The goals in treating Alzheimer's disease are to:
- Slow progression of the disease
- Manage behavior problems, confusion, and agitation
- Change the home environment to be safe
- Support family members and other caregivers
- There is no cure for Alzheimer's. The most promising treatments include lifestyle changes and medications.
Studies show the following lifestyle changes may help improve behavior in people with Alzheimer's disease:
- A regular walk with a caregiver or trusted companion may improve communication skills and reduce the chance of wandering.
- Bright light therapy may reduce insomnia and wandering.
- Calming music may reduce wandering and restlessness, boost brain chemicals, and improve behavior.
- Pets can sometimes help people improve behavior.
- Relaxation training and other exercises that require focused attention may help boost social interaction and make it easier to do tasks.
- The Safe Return Program, implemented by the Alzheimer's Association, encourages identification bracelets, wallet cards, and clothing labels for people with Alzheimer's. Information is stored in a national database and given to authorities when a person is reported missing.
Several drugs are available to try to slow the progression of Alzheimer's and possibly improve mental function.
- Cholinesterase inhibitors -- increase the amount of acetylcholine in the brain. Side effects can include nausea, fatigue, and diarrhea. This class of drugs includes:
- Donepezil (Aricept)
- Rivastigmine (Exelon)
- Galantamine (Razadyne, formerly called Reminyl)
Memantine (Namenda) -- This drug works by regulating a chemical messenger called glutamate, which is involved in information storage and retrieval in the brain. Side effects can include headache, constipation, confusion, and dizziness. It is the only drug approved for treatment of moderate-to-severe Alzheimer’s disease.
The following medications may also ease the symptoms related to Alzheimer’s:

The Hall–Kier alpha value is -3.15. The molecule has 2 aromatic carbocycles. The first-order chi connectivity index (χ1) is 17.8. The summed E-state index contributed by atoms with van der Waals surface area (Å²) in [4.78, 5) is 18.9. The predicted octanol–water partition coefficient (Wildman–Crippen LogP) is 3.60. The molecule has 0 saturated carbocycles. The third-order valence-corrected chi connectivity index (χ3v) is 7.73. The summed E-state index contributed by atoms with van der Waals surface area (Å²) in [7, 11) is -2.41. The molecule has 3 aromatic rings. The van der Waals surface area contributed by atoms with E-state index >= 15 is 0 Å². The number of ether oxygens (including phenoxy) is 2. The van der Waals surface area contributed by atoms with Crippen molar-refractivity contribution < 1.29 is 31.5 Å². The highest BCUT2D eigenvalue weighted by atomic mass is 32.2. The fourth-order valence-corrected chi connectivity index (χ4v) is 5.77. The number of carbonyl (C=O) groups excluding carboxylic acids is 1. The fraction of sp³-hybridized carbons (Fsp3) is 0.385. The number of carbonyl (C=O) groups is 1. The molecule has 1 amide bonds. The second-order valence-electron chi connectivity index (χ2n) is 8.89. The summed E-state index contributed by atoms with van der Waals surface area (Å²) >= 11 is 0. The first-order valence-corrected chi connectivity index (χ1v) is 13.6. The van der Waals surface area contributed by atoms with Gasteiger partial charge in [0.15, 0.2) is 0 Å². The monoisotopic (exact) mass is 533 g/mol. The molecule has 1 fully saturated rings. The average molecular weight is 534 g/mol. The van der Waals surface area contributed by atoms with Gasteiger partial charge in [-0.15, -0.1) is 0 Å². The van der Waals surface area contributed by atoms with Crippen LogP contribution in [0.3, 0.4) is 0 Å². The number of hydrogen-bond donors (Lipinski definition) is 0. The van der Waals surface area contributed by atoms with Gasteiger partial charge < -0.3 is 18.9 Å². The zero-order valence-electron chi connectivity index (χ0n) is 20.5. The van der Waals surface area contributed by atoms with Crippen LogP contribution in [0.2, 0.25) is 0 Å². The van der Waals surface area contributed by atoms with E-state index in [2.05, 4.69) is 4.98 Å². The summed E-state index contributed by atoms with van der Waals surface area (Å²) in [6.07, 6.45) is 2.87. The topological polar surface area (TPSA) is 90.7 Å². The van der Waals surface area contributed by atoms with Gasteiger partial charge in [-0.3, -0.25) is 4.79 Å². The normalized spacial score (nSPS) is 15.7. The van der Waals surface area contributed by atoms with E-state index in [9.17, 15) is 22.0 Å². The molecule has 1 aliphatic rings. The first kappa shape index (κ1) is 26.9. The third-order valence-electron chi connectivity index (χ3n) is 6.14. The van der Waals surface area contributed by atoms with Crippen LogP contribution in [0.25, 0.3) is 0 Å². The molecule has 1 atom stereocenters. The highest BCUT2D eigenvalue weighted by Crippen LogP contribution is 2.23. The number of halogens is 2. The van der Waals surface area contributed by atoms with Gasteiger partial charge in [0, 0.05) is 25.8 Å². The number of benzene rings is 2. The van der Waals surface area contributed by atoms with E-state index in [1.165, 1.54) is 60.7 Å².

- Selective serotonin reuptake inhibitors (SSRIs) increase activity of a brain chemical called serotonin. They are used to treat depression that often occurs in the early stages of Alzheimer's.
- Methylphenidate (Concerta) is a stimulant that is often prescribed for attention deficit hyperactivity disorder. It is sometimes used to treat withdrawal and apathy in people with Alzheimer's.
- Carbamazepine is an anti-seizure drug that stabilizes sodium levels in the brain. It is sometimes used to treat agitation in people with Alzheimer's.
Nutrition and Dietary Supplements
People with Alzheimer's may need help with their diet. They often forget to eat and drink and can get dehydrated.
Follow these tips for a healthy diet:
- Eat antioxidant foods, including fruits (such as blueberries, cherries, and tomatoes) and vegetables (such as squash and bell peppers).
- Eat foods high in B-vitamins and calcium, such as almonds, beans, whole grains, dark leafy greens (such as spinach and kale), and sea vegetables such as kelp and dulce.
- Eat more high-fiber foods, including beans, oats, root vegetables (such as potatoes and yams), and psyllium seed.
- Avoid refined foods such as white breads, pastas, and especially sugar.